YES (Youth Education and Sports) with Africa is an innovative partnership that seeks to develop the athletic prowess of young people while expanding their educational and cultural horizons. The program was modeled on Niamey Hoops, a basketball camp begun in 1997 in the Nigerien town of Niamey. The program gave youngsters aged 7 to 19 the opportunity to acquire basketball skills while learning about computers and other technology, health issues, and their own cultural heritage. UMass Boston's role began at the discussion level in 1999 and quickly grew.
During the summer of 2000 Charlie Titus, athletic director at UMass Boston, joined the program as a coach, lecturer, instructor, and consultant. Then Professor Jemadari Kamara, director of the Center for African Caribbean and Community Development at UMass Boston, came aboard. Both men believed strongly that the program could serve as an ambassador of the sport of basketball and of U.S. culture in general. And they believed that capacity building—the expansion of athletic, technical, educational, and entrepreneurial activities— should be an essential part of the mission.
Yes with Africa experienced enormous success, owing largely to its focus on quality and to a high degree of cooperation among its sponsors. The program enjoyed the backing of government agencies like the Ministry of Youth and National Solidarity of Niger, corporations like Coca-Cola and Air Afrique, and local organizations like the Basketball Federation of Niger.
Yes with Africa was soon adopted in other localities—during the summer of 2002, Senegal and Benin hosted Yes with Africa camps for the first time—and interest continued to grow, far outstripping capacity.
In December 2006, Vice Chancellor Titus gave a presentation to the new President of Benin, President Yayi Boni, (a young man considered to embody the new breed of African leadership) and his staff in Washington DC. The presentation was about the YES with Africa project in Contonou, Benin. This exemplified the interest the program has attracted. Several African heads of state have told the organizers they would like to host the program if funding could be found.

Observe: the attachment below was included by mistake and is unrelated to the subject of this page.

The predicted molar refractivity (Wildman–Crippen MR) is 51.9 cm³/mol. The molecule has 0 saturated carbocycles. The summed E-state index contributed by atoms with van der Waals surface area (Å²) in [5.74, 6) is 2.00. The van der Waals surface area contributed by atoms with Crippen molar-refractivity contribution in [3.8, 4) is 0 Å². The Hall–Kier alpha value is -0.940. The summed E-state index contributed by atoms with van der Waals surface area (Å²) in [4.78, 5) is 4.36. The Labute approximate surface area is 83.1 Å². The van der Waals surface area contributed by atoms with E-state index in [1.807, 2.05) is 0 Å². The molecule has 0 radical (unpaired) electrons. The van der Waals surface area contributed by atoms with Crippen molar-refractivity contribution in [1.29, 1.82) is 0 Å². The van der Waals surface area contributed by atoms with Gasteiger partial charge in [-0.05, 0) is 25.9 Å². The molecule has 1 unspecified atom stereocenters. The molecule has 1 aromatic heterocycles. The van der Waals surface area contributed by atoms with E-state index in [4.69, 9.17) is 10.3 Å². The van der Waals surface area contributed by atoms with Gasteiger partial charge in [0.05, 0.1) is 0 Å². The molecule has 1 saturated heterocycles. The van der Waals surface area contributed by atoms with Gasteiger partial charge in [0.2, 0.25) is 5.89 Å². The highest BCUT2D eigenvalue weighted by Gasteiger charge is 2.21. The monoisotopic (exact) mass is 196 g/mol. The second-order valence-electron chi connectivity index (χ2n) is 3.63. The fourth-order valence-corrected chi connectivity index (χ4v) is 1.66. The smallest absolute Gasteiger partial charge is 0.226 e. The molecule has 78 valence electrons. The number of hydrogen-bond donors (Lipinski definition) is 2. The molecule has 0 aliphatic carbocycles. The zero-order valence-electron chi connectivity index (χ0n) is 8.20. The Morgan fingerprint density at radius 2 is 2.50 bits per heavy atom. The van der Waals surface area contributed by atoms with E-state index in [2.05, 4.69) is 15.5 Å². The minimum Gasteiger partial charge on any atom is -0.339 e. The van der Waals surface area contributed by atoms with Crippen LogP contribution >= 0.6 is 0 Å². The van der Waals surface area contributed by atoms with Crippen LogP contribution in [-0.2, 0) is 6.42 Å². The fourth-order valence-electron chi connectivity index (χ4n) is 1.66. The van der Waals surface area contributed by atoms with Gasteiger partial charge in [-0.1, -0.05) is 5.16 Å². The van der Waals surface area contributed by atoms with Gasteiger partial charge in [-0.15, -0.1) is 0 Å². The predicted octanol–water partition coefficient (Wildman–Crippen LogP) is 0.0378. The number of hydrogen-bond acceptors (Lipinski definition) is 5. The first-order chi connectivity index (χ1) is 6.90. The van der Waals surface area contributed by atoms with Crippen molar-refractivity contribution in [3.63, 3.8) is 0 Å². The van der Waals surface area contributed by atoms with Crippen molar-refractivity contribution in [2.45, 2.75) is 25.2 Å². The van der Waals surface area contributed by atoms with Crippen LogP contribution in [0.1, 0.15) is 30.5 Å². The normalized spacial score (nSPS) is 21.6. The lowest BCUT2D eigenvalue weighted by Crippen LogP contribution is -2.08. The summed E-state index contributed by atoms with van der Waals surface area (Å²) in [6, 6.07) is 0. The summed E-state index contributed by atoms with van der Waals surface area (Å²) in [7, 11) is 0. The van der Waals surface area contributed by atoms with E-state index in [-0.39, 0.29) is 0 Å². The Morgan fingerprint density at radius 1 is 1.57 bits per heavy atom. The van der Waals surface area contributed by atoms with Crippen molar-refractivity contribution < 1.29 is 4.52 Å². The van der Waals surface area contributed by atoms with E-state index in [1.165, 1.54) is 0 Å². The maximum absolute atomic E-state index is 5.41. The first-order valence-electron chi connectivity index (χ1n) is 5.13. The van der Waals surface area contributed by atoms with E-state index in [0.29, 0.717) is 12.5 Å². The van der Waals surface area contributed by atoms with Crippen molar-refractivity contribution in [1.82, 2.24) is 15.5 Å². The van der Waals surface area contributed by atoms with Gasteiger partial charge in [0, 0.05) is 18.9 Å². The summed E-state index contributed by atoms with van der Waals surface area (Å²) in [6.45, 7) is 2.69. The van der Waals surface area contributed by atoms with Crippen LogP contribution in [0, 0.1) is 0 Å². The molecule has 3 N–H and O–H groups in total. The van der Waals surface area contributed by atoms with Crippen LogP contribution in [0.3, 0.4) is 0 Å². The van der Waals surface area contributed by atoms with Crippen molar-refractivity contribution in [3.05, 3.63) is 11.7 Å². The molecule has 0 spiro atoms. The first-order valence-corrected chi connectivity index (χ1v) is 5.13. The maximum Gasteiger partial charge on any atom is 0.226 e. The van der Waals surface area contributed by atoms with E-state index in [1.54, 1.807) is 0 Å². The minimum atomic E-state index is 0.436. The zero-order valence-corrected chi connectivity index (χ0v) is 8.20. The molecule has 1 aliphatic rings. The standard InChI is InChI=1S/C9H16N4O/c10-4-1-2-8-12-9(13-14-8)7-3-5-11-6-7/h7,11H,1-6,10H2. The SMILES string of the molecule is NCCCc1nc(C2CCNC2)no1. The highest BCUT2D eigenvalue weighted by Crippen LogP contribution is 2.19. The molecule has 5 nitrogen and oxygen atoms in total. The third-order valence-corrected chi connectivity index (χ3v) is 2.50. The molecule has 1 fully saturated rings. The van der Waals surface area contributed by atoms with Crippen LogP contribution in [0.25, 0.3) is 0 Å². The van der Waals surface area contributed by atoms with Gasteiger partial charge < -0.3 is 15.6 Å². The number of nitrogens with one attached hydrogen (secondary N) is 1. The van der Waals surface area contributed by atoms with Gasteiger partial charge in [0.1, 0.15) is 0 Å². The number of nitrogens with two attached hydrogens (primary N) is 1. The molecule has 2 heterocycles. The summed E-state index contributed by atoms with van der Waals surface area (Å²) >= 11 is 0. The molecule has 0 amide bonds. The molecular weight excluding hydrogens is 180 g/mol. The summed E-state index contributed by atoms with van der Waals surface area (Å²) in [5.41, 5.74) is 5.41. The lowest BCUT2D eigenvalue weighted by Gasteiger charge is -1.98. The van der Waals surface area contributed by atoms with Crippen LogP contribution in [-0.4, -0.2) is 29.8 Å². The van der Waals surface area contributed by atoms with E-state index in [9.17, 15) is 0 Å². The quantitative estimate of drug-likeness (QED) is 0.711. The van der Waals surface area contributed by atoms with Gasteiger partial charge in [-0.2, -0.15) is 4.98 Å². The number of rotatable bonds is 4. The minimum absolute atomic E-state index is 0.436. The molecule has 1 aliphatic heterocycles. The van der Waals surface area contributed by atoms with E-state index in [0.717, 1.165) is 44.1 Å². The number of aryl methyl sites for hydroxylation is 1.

The program has enjoyed broad support from governmental and private groups in Africa and has the enthusiastic endorsement of the administration and faculty at UMass Boston. In 2008 the University of Massachusetts Boston received a grant from the U.S. Department of State to support a two-year coaches' exchange program based in Senegal.
For this program, a contingent of six Senegalese visited UMass Boston in Winter 2009, and five UMass Boston representatives traveled to Senegal in Summer 2009. In 2016 new UMass Boston head men's basketball coach Jason Harris made his first trip Africa. He continued to help develop young boys and girls through the game of basketball.
There is a strong network of contacts involved with the YES program. In Senegal, for example, YES with Africa is currently active in Dakar, St. Louis, Mbour, Goree and Thies. We have involved over 30 coaches in Senegal. YES with Africa also operates at a similar scale in Benin. The YES with Africa program presently focuses on youth ages 8-18 and has five dimensions, all integrated to form a unified project:
- Cultural arts sharing, building pride in creativity and heritage, and teaching strategies to sustain traditions and support performances and exhibitions
- Health education seminars, including HIV/AIDS awareness
- Applied technological skills, focused on computers and the Internet
- Basketball coaches training and youth technique development
- Environmental awareness, including recycling and conservation
The basic strategy of YES is that African boys and girls agree to take classes on the above topics in the morning in exchange for the reward of playing sports and improving their sports skills in the afternoon. This is a model that has been used successfully by many organizations in the U.S. (Boys' and Girls' Clubs, for example) in addition to Africa. YES is a multiethnic, coeducational, sports and leadership development experience. It affords young people the opportunity to develop social and critical thinking skills, meet diverse youth from a variety of cultural, economic and ethnic groups, expand personal horizons and enjoy physical training. Fostering youth and trainer exchanges is an important objective of the project.
YES has already served over 1,500 young African boys and girls. The program operates on a tripartite model, including participation from the private, public and non-profit sectors. Each program has been encouraged to develop some self sustaining programs.
The project builds on work over the last decade by YES (Youth Education and Sports) with Africa, a multiethnic, coeducational, sports and leadership development program administered in conjunction with partner organizations in Africa by the Division of Special Programs & Projects and the Department of Africana Studies at UMass Boston.